functioning, and mild difficulties maintaining concentration, persistence, or pace.
Id. at 157.
At the time of her hearing, Emanuel had been living in a homeless shelter for
“five or six months.” Id. at 42. Previously, Emanuel had lived with her mother, but
left after an altercation. Id. at 43. Emanuel, who is married, was not living with
her husband at the time of the hearing. Id. He lived with other family members
following a heart attack and a stroke. Id. at 43–44. Emanuel testified that her
husband would live with her at the shelter but for his medical conditions, and that
she visited him about two or three times a week. Id. at 83, 85.
Emanuel described injuring her neck and back while working as a nurse. Id.
at 53. Emanuel also described her injuries from two automobile accidents. The
first accident, in 2006, injured her shoulder. Id. at 69–70. The second accident, in
2012, reinjured her shoulder and injured her neck and back. Id. at 70–71.
Emanuel claimed that she continued to feel pain in her right shoulder and she could
not raise her arm higher than chest level. Id. at 76.
In addition to her physical injuries, Emanuel also described her mental
health problems. Id. at 59. Emanuel claimed that her mental health issues
stemmed from a sister’s death in 2009. Id. at 59, 89–90. Emanuel told the ALJ she
began seeing a psychiatrist in 2009 and that she had intermittently been under the
care of either a psychiatrist or mental health professional since that time. Id. at
59–62. Emanuel saw a psychiatrist first in 2009, although she was not prescribed
any medication and did not return. Id. at 64. Emanuel next saw a psychiatrist and
a therapist in 2010, when she moved to Georgia, and was prescribed medication.
Id. at 64–65. Emanuel testified that she did not always take her medication
because of its side effects. Id. at 63, 66. She explained to the ALJ that the
medications left her “in a fog,” although without the medicine she felt emotional and
would sometimes become angry. Id. at 67. Emanuel resumed seeing a psychiatrist
after the altercation with her mother that forced her to leave her mother’s house.
Id. at 62.
Regarding her daily activities, Emanuel testified that she visits a relative to
bathe and do her laundry. Id. at 82–83. Emanuel said that she could “not really”
drive: while she could technically drive a car, she could not look behind her because
of her neck pain. Id. at 78–79. Emanuel also told the ALJ that she gets up every
day with her daughter for school. Id. at 83. After her daughter leaves for the bus
stop, Emanuel returns to bed. Id. at 84. Although she is in constant physical pain,
when the ALJ asked her about her ability to do daily activities, Emanuel responded,
“it’s the emotional part that they have a problem with because I get—I don’t like
people.” Id. at 88. She claimed that she gets depressed and anxious. Id. Emanuel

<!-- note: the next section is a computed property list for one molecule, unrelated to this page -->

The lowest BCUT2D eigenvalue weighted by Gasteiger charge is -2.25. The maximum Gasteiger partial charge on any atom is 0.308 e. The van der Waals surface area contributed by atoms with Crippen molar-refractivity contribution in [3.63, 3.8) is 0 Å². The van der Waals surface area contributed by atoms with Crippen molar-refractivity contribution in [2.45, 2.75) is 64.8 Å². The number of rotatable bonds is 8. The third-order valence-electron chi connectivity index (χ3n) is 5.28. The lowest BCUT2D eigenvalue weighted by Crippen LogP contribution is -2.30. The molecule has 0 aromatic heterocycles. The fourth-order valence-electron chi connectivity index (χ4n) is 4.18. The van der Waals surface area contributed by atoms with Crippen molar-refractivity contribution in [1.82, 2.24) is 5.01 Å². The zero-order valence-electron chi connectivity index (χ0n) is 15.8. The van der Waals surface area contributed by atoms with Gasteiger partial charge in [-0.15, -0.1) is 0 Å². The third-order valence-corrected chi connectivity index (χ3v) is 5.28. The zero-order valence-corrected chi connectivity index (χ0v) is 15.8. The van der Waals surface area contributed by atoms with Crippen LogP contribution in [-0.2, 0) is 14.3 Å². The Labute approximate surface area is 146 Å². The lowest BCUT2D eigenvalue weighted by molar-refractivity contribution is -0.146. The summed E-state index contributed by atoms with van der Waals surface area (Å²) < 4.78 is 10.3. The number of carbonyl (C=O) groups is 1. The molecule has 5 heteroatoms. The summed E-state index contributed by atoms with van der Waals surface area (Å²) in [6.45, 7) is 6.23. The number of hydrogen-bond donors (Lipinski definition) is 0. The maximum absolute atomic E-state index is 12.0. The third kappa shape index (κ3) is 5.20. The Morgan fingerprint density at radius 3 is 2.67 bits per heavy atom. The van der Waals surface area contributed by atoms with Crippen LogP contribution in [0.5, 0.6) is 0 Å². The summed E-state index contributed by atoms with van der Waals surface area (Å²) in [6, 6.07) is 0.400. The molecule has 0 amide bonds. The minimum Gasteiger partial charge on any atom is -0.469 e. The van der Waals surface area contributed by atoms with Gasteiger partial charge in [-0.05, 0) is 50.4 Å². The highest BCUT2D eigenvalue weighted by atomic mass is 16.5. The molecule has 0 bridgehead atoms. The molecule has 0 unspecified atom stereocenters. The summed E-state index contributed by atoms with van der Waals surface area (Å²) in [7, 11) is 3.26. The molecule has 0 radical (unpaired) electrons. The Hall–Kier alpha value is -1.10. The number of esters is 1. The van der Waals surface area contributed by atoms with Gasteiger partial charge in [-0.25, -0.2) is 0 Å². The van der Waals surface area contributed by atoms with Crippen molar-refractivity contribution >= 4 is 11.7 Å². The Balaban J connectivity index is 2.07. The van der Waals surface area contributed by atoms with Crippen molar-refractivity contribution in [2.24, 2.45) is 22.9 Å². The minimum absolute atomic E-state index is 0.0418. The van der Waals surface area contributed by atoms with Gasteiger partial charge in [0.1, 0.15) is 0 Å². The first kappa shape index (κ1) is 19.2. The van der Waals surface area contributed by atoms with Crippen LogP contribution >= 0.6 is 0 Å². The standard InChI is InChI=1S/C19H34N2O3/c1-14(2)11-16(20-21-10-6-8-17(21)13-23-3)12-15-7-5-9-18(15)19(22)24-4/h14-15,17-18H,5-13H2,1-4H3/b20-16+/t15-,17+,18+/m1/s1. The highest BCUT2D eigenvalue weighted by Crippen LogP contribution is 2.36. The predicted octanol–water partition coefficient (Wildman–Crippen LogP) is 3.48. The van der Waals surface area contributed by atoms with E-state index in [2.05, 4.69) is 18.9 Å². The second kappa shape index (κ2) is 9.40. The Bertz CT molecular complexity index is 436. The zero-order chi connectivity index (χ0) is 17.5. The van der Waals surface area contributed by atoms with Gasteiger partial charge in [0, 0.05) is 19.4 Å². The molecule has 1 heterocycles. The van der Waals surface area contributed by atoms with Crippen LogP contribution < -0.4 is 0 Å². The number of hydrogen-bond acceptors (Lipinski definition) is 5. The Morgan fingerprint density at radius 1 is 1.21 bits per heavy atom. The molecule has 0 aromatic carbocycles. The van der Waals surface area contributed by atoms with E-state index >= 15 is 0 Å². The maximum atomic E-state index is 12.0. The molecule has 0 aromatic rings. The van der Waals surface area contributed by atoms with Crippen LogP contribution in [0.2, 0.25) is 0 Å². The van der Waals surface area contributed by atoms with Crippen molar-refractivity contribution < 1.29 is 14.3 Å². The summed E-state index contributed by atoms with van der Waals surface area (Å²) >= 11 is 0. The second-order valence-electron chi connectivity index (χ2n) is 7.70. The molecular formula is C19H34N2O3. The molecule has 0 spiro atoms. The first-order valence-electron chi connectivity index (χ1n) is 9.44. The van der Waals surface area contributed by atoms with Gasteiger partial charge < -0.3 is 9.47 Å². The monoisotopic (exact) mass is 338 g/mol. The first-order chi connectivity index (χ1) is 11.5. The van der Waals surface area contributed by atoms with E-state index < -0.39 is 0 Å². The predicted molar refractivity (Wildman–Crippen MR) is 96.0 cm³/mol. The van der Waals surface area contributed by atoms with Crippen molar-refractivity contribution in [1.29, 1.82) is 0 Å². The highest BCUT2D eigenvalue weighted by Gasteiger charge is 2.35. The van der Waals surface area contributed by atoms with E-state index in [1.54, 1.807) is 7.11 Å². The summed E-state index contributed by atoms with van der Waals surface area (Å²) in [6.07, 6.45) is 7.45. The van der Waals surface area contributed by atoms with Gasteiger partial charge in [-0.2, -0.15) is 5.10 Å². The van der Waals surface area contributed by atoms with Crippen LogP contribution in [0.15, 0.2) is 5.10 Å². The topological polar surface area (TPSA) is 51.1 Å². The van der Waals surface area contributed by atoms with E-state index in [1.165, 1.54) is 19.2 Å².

also testified to dramatic weight-loss as a result of “everything.” Id. at 49–50.
Vocational Expert Linda Stein Testimony
The ALJ then heard from Linda Stein, a vocational expert. Id. at 92–98. The
ALJ asked Stein to assume a residual functional capacity (“RFC”) of:
sitting six hours out of an eight-hour workday, standing,
walking six out of eight. Lifting and carrying is limited to
20 pounds occasionally, 10 pounds more frequently. No
upper extremity push [or] pull. No ropes, ladders, or
scaffolds. [Ability to climb] frequent stairs and ramps but
no kneeling or crawling. Frequent overhead distance and
directional reaching, frequent bilateral manual dexterity,
fine and gross manipulation. . . . [S]hould not work
around workplace hazards such as unprotected heights
and [is] limited to low stress jobs . . . [defined as] jobs
requiring only occasional decision making or exercising
judgment in connection with job performance with no
public interaction, occasional work-related interaction
Id. at 94–95. Based on that RFC, Stein testified that Emanuel would not be able to
return to any of her previous work. Id. at 95. Stein originally testified that
Emanuel would be able to find other work, such as an addresser, charge account
clerk, or lens inserter. Id. Later in her testimony, Stein revised her findings. Stein
acknowledged that a limitation on public interaction could prohibit work in the
professions she identified; however, Stein testified that work would still be available
as a dowel inspector. Id. at 96–97.
The ALJ asked Stein to assume an RFC of standing and walking two out of
eight hours (instead of six hours) and lifting and carrying 10 pounds (instead of 20
pounds). Id. at 96. Stein testified that a claimant with that RFC would also be able
to work as a dowel inspector. Id. at 97.
The ALJ then asked Stein to assume an RFC that requires “additional time
off-task.” Id. at 97. The ALJ specified this off-task time to mean 20% of the
workday and missing two days of work per month. Id. Stein testified that there
would be no jobs for a claimant with this RFC. Id.
Standard of Review
Judicial Review of Commissioner’s Determination
An individual may obtain judicial review of a final decision of the
Commissioner in the “district court of the United States for the judicial district in
which the plaintiff resides.” 42 U.S.C. § 405(g). The district court must determine
whether the Commissioner’s final decision applied the correct legal standards and
whether it is supported by substantial evidence. Butts v. Barnhart, 388 F.3d 377,
384 (2d Cir. 2004). “Substantial evidence is more than a mere scintilla. It means
such relevant evidence as a reasonable mind might accept as adequate to support a
conclusion.” Selian v. Astrue, 708 F.3d 409, 417 (2d Cir. 2013) (quoting Richardson